Today is National Women’s Day in South Africa. South African Women’s Day, which is a public holiday and falls on 9 August, is different from International Women’s Day on 8 March. The holiday commemorates the Women’s March of 1956, during which 20,000 South African women of all races marched in Pretoria to protest the apartheid pass laws. On that day in 1956, the protestors sang a struggle song that included the famous line: “Now you have touched the women, you have struck a rock.” Every time I hear or even think about that sentence, the hairs on my arms stand up. I didn’t think much about celebrating womanhood before I moved to South Africa. Women’s Day isn’t really a thing in America. We have Mother’s Day but that’s really not the same. The truth is, before moving to South Africa it never really occurred to me to be proud of being a woman. But now I am. I’m grateful to this country for that. Also Women’s Day in South Africa is fun. Everyone has the day off, winter is coming to an end, all the restaurants and bars and coffee shops have specials for women. It’s a day for celebrating […]

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20 Pictures From Walk the Talk 2019

I’d never really considered signing up for MTN Walk the Talk with 702. Even though I knew this is one of the most iconic events in Johannesburg with 55,000 participants, and even though lots of people told me it’s great, and even though the walk starts and ends around the corner from where I live, and even though I’m awakened at 6:00 a.m. on a Sunday (every single year) by the noise from Walk the Talk anyway, it somehow never occurred to me to participate myself. I didn’t get it, to be honest. I mean, Walk the Talk doesn’t involve running or cycling (not that I do much of those things either) or any real sport. It’s walking. Who wants to get out of bed at 6:00 a.m. in the middle of winter on a Sunday to just…walk around? But this year Walk the Talk invited me to be part of a public awareness campaign (see my previous post on the topic) and to participate in the walk. It was a special year for Walk the Talk: Since South Africa is celebrating 25 years of democracy in 2019, there was a 25-kilometer route in addition to the usual 15-, 8-, […]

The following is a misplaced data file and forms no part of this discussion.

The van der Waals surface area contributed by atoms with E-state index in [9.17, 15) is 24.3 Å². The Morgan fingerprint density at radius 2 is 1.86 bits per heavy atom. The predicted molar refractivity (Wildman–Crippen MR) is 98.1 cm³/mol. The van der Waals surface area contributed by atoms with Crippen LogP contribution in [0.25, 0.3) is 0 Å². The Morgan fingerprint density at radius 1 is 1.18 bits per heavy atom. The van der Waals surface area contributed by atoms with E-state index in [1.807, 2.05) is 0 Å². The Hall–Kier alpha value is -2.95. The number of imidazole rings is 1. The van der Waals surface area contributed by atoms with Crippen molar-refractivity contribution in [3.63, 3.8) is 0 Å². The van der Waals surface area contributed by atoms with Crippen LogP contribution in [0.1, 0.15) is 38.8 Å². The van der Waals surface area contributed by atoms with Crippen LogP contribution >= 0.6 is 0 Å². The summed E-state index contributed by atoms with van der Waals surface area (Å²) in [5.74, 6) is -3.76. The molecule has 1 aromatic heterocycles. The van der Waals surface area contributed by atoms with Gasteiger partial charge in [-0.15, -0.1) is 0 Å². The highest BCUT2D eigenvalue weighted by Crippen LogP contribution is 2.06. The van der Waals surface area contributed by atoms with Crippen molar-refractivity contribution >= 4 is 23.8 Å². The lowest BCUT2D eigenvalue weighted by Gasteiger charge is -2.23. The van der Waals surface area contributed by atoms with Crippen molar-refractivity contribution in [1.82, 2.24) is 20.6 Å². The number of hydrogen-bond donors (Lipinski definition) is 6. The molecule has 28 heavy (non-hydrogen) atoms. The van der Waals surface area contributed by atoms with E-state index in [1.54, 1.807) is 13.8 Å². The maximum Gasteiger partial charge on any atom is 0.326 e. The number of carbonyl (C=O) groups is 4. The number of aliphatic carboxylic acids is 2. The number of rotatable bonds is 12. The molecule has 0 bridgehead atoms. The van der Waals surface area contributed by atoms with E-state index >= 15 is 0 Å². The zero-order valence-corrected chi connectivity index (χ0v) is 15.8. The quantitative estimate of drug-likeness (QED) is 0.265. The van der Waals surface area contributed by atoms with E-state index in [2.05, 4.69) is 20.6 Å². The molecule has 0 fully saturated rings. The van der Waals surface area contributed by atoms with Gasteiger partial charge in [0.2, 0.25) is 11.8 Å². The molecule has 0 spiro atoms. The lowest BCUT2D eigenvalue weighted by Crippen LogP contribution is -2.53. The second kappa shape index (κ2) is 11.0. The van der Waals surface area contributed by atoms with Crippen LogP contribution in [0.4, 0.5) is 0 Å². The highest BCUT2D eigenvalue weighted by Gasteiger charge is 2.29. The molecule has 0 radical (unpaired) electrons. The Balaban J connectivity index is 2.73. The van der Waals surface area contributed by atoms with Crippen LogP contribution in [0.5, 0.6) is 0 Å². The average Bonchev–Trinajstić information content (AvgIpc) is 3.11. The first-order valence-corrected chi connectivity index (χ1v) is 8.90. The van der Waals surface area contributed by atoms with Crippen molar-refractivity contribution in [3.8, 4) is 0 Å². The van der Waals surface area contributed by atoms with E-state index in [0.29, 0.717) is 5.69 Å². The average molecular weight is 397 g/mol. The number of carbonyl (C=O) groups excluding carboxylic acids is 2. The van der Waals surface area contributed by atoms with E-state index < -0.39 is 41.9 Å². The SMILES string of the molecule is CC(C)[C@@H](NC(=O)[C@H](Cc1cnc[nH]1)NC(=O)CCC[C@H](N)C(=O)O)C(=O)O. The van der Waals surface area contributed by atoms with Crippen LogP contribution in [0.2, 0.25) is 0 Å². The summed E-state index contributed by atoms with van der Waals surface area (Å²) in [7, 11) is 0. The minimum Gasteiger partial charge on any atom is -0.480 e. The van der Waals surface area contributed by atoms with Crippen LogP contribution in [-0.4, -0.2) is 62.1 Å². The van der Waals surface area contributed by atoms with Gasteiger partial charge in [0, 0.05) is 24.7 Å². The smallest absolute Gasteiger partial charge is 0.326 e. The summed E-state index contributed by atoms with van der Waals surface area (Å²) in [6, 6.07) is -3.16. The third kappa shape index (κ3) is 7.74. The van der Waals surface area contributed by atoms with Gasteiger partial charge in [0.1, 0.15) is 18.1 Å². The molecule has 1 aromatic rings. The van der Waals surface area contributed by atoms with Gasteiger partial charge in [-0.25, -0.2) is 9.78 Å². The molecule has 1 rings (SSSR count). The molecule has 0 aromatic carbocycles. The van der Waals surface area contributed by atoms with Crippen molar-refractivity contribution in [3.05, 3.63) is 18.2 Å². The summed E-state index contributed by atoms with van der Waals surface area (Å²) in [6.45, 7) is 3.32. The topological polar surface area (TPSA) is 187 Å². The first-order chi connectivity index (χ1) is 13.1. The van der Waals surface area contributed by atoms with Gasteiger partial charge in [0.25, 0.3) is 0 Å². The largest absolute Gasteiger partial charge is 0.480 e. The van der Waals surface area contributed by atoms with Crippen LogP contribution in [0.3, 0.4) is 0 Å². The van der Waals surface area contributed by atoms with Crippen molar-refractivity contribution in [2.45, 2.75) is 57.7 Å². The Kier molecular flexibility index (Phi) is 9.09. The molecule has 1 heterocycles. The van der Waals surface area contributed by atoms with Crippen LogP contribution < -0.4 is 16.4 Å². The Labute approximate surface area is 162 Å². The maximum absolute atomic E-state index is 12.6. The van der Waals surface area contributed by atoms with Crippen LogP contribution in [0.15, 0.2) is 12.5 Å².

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Ode to Limpopo

I spent seven days driving 1500 kilometres (about 1000 miles), mostly alone in my very tiny car, through Limpopo. I drove Limpopo — South Africa’s northernmost province — from top to bottom and around again. I visited towns with lyrical names: Mookgophong, Mokopane, Polokwane, Tzaneen, Giyani, Makhado. I stayed in luxury lodges and self-catering chalets. I gaped up at a full moon from beneath a towering white tree that’s been dead for more than 30 years. I got lost in an orange grove. I drank gin and tonics. I ate a hamburger on a bun so stale I could have used it as a hockey puck. I ate macadamia-crusted trout and rare beef fillet and vegan burgers and beetroot quinoa. I sat alone and cried in a birdwatching hide. I faced down a warthog. I watched monkeys copulate. I hung out with honking geese at sunrise. I photographed women embroidering elaborate masterpieces. I drove up a mountain on a dry, pockmarked dirt road and gazed down at a sacred lake. I communed with an ancient baobab. I saw the dusty grave of a Canadian First Nations soldier who died in a savage South African war. I visited a macadamia nut […]